I can’t believe it. I just woke up this morning and he’s dead.
I am devastated.
About his new album: you’ve got to listen to it. That is all.
Merry Christmas to everybody, and a happy New Year!
It’s been a while since I’ve written a blog post — again. I was busy, really busy indeed. In comparison to my usual workload at the university, I ended up doing 1.5x the courses I usually do. But it was fun, certainly. I even got to teach kids as part of my pedagogical studies.
However, lots of stuff happened in music as well. I began to spend my money on CDs. I have a growing collection of around 20 albums now. It’s an undescribable feeling, when you own music. CDs give music a material form, something to grab with you, something to look at, album art, lyrics, descriptions, labels, credits. It’s like collecting ancient treasure.
I partially feel like I have lost to all the copyright companies that shut down grooveshark. After all, here I am buying music, and that’s exactly what they want. If they only knew they wouldn’t even get a dime out of me if not for my musical education on grooveshark, in a brilliant community together with all other marvellous people. They have no idea.
But I don’t care about that now. My own enjoyment is what matters more. What I do respect however is the work of those clerks at the record store. How they manage to categorise all the discs and listen to the endless requests of the customers that all sound so obscenely similar. I say, I’ve been observing.
The record store I’ve been frequenting, Keltainen Jäänsärkijä. I used the picture from their website — with their blessings, I hope.
A record store is a temple of music really. A gallery of album covers and mysteries of what lies inside the box. It’s a place where a man can seclude himself in his own thoughts and breathe in the magestic air of thousands and thousands of hours these musicians have spent to shape their feelings into music. And once in a while, pretty often even, at the “oldies” department you come across an old friend of an album and you smile. “How do you do”, you ask, and it replies to you, with a similar smile: “I’m as great as ever pal. You should drop by for dinner sometime.”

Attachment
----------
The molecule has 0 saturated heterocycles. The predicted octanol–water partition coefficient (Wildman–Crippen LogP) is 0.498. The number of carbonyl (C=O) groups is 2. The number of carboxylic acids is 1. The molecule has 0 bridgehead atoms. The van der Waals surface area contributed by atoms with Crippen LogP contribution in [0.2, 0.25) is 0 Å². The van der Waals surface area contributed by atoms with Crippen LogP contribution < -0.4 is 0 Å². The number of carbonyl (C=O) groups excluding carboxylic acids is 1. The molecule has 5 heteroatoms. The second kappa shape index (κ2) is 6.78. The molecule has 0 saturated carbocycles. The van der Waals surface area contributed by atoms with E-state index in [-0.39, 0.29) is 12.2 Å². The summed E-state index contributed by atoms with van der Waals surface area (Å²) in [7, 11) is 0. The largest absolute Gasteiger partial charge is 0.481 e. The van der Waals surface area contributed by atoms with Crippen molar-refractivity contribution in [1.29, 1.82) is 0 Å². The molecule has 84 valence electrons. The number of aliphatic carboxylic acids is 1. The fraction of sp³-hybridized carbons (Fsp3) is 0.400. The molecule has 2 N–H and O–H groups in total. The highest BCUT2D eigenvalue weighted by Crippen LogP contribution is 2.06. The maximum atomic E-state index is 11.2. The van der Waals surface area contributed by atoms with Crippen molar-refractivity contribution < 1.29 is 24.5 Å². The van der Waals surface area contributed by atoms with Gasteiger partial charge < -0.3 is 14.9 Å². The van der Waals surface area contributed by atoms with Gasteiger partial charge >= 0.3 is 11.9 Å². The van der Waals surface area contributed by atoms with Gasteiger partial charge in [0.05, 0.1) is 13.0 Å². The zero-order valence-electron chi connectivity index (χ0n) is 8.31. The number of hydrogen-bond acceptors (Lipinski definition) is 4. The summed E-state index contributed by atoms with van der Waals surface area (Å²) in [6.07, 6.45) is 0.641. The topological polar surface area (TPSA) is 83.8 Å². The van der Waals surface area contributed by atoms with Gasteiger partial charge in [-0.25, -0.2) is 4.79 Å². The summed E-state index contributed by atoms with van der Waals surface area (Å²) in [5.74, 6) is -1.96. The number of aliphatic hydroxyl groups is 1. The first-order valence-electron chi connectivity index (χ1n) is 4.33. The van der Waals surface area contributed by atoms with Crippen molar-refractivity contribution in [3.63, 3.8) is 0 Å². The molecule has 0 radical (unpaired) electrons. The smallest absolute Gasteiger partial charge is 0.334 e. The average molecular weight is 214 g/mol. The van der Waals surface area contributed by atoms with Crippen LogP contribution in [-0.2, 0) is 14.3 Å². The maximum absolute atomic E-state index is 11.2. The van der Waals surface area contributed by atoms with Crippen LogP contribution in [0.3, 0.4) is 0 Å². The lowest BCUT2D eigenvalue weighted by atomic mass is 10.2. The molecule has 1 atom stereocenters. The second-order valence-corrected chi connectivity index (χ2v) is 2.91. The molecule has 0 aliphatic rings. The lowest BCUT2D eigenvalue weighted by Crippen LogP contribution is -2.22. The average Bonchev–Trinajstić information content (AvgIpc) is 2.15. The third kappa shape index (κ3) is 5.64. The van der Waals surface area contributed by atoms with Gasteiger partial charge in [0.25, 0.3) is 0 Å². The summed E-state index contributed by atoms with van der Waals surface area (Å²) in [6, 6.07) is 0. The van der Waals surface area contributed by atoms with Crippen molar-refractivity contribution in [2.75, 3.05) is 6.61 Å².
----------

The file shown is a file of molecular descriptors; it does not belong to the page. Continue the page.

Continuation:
And at times, you meet a long lost one, a distant, forgotten traveller, a rare bird at that. In your early years you might have exchanged some of those passionate glances at each other and felt the pleasant tention in your silent conversations, but your paths walked side by side never crossing each other, and both of you went your own ways before too long. But this time, you meet her in person again, and in a moment of bliss you hug each other by reflex and recall all the past moments you had. And she still looks beautiful after all these years.
Some days, as you continue walking around, you bump into a stranger. You apologise in a discreet manner, when you are suddenly captivated by the depth in his eyes. It feels like a gamble, but you go out of your way offer him a drink, and since the moment you walk out of the store, for that very night you become the best buddies; there’s so much you want to know, and he has lots of unique wisdom to give. He offers you a drink back, and it turns out he lives in a close neighbourhood and would love to have another chat soon. You promise to come and visit him often. And this time you know your promise is going to hold.